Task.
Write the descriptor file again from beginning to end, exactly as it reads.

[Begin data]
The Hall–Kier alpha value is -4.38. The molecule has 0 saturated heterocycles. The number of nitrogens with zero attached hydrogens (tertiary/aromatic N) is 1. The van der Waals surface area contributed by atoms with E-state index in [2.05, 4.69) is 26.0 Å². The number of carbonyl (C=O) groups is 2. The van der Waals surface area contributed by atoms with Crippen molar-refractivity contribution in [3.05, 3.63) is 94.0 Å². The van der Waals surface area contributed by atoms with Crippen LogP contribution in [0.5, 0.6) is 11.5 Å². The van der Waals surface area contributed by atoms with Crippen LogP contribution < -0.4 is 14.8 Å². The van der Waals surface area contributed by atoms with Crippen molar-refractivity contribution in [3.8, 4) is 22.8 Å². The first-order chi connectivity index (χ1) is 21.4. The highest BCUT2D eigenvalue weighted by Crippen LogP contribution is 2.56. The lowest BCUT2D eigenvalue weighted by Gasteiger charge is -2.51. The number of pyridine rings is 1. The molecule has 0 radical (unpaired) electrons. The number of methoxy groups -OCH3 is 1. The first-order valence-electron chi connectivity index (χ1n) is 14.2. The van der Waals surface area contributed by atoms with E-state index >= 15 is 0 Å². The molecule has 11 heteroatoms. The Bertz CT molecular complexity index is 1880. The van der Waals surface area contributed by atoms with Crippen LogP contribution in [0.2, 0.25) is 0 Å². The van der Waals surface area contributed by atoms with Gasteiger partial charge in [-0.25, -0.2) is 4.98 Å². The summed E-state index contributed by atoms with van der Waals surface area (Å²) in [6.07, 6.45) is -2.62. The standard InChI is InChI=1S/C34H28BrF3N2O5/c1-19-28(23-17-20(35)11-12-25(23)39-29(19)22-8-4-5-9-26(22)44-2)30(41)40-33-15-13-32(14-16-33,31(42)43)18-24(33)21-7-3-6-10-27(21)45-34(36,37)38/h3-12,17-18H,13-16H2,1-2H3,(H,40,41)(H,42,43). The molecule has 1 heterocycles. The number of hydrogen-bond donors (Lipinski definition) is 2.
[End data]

The Hall–Kier alpha value is -4.38. The molecule has 0 saturated heterocycles. The number of nitrogens with zero attached hydrogens (tertiary/aromatic N) is 1. The van der Waals surface area contributed by atoms with E-state index in [2.05, 4.69) is 26.0 Å². The number of carbonyl (C=O) groups is 2. The van der Waals surface area contributed by atoms with Crippen molar-refractivity contribution in [3.05, 3.63) is 94.0 Å². The van der Waals surface area contributed by atoms with Crippen LogP contribution in [0.5, 0.6) is 11.5 Å². The van der Waals surface area contributed by atoms with Crippen LogP contribution < -0.4 is 14.8 Å². The van der Waals surface area contributed by atoms with Crippen molar-refractivity contribution in [3.8, 4) is 22.8 Å². The first-order chi connectivity index (χ1) is 21.4. The highest BCUT2D eigenvalue weighted by Crippen LogP contribution is 2.56. The lowest BCUT2D eigenvalue weighted by Gasteiger charge is -2.51. The number of pyridine rings is 1. The molecule has 0 radical (unpaired) electrons. The number of methoxy groups -OCH3 is 1. The first-order valence-electron chi connectivity index (χ1n) is 14.2. The van der Waals surface area contributed by atoms with E-state index >= 15 is 0 Å². The molecule has 11 heteroatoms. The Bertz CT molecular complexity index is 1880. The van der Waals surface area contributed by atoms with Crippen LogP contribution in [0.2, 0.25) is 0 Å². The van der Waals surface area contributed by atoms with Gasteiger partial charge in [-0.25, -0.2) is 4.98 Å². The summed E-state index contributed by atoms with van der Waals surface area (Å²) in [6.07, 6.45) is -2.62. The standard InChI is InChI=1S/C34H28BrF3N2O5/c1-19-28(23-17-20(35)11-12-25(23)39-29(19)22-8-4-5-9-26(22)44-2)30(41)40-33-15-13-32(14-16-33,31(42)43)18-24(33)21-7-3-6-10-27(21)45-34(36,37)38/h3-12,17-18H,13-16H2,1-2H3,(H,40,41)(H,42,43). The molecule has 1 heterocycles. The number of hydrogen-bond donors (Lipinski definition) is 2.